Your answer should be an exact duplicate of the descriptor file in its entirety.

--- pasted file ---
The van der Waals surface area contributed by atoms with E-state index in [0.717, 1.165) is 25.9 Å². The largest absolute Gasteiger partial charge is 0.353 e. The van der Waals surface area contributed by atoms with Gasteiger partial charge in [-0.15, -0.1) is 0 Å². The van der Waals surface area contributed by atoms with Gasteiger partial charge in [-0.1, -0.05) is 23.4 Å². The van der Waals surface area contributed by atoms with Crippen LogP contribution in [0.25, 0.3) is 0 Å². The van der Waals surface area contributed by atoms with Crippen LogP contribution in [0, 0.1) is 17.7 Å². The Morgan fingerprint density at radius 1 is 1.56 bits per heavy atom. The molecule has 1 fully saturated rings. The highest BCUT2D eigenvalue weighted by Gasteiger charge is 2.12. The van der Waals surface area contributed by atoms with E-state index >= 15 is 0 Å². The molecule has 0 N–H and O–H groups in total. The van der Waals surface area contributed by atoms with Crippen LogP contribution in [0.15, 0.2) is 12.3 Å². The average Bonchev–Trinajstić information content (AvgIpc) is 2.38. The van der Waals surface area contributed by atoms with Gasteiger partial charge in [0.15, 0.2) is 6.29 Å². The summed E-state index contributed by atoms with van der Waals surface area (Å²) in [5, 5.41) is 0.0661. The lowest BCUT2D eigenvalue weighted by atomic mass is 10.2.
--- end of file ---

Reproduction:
The van der Waals surface area contributed by atoms with E-state index in [0.717, 1.165) is 25.9 Å². The largest absolute Gasteiger partial charge is 0.353 e. The van der Waals surface area contributed by atoms with Gasteiger partial charge in [-0.15, -0.1) is 0 Å². The van der Waals surface area contributed by atoms with Gasteiger partial charge in [-0.1, -0.05) is 23.4 Å². The van der Waals surface area contributed by atoms with Crippen LogP contribution in [0.25, 0.3) is 0 Å². The van der Waals surface area contributed by atoms with Crippen LogP contribution in [0, 0.1) is 17.7 Å². The Morgan fingerprint density at radius 1 is 1.56 bits per heavy atom. The molecule has 1 fully saturated rings. The highest BCUT2D eigenvalue weighted by Gasteiger charge is 2.12. The van der Waals surface area contributed by atoms with E-state index >= 15 is 0 Å². The molecule has 0 N–H and O–H groups in total. The van der Waals surface area contributed by atoms with Crippen LogP contribution in [0.15, 0.2) is 12.3 Å². The average Bonchev–Trinajstić information content (AvgIpc) is 2.38. The van der Waals surface area contributed by atoms with Gasteiger partial charge in [0.15, 0.2) is 6.29 Å². The summed E-state index contributed by atoms with van der Waals surface area (Å²) in [5, 5.41) is 0.0661. The lowest BCUT2D eigenvalue weighted by atomic mass is 10.2.